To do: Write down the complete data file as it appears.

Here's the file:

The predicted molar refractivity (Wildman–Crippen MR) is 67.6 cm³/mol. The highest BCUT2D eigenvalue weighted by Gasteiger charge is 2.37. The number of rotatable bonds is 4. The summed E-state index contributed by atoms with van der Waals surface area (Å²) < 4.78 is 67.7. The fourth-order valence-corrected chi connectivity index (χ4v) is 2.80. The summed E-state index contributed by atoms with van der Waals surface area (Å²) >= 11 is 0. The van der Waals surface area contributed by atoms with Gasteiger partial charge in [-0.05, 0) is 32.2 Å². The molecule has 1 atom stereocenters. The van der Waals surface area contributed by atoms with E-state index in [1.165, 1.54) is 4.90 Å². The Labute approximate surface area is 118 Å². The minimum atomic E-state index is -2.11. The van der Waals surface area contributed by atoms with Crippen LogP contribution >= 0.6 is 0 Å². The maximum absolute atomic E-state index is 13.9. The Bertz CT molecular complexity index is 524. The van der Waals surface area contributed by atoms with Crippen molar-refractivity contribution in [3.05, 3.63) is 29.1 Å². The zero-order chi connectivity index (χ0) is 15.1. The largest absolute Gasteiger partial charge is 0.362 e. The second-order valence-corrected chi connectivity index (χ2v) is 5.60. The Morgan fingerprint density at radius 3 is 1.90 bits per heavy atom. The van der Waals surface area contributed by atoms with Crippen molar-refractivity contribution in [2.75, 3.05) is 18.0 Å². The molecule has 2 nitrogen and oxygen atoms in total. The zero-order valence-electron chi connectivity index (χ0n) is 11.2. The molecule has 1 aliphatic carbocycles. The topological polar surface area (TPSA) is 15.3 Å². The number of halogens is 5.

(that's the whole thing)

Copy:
The predicted molar refractivity (Wildman–Crippen MR) is 67.6 cm³/mol. The highest BCUT2D eigenvalue weighted by Gasteiger charge is 2.37. The number of rotatable bonds is 4. The summed E-state index contributed by atoms with van der Waals surface area (Å²) < 4.78 is 67.7. The fourth-order valence-corrected chi connectivity index (χ4v) is 2.80. The summed E-state index contributed by atoms with van der Waals surface area (Å²) >= 11 is 0. The van der Waals surface area contributed by atoms with Gasteiger partial charge in [-0.05, 0) is 32.2 Å². The molecule has 1 atom stereocenters. The van der Waals surface area contributed by atoms with E-state index in [1.165, 1.54) is 4.90 Å². The Labute approximate surface area is 118 Å². The minimum atomic E-state index is -2.11. The van der Waals surface area contributed by atoms with Crippen LogP contribution >= 0.6 is 0 Å². The maximum absolute atomic E-state index is 13.9. The Bertz CT molecular complexity index is 524. The van der Waals surface area contributed by atoms with Crippen molar-refractivity contribution in [3.05, 3.63) is 29.1 Å². The zero-order chi connectivity index (χ0) is 15.1. The largest absolute Gasteiger partial charge is 0.362 e. The second-order valence-corrected chi connectivity index (χ2v) is 5.60. The Morgan fingerprint density at radius 3 is 1.90 bits per heavy atom. The van der Waals surface area contributed by atoms with Crippen molar-refractivity contribution in [2.75, 3.05) is 18.0 Å². The molecule has 2 nitrogen and oxygen atoms in total. The zero-order valence-electron chi connectivity index (χ0n) is 11.2. The molecule has 1 aliphatic carbocycles. The topological polar surface area (TPSA) is 15.3 Å². The number of halogens is 5.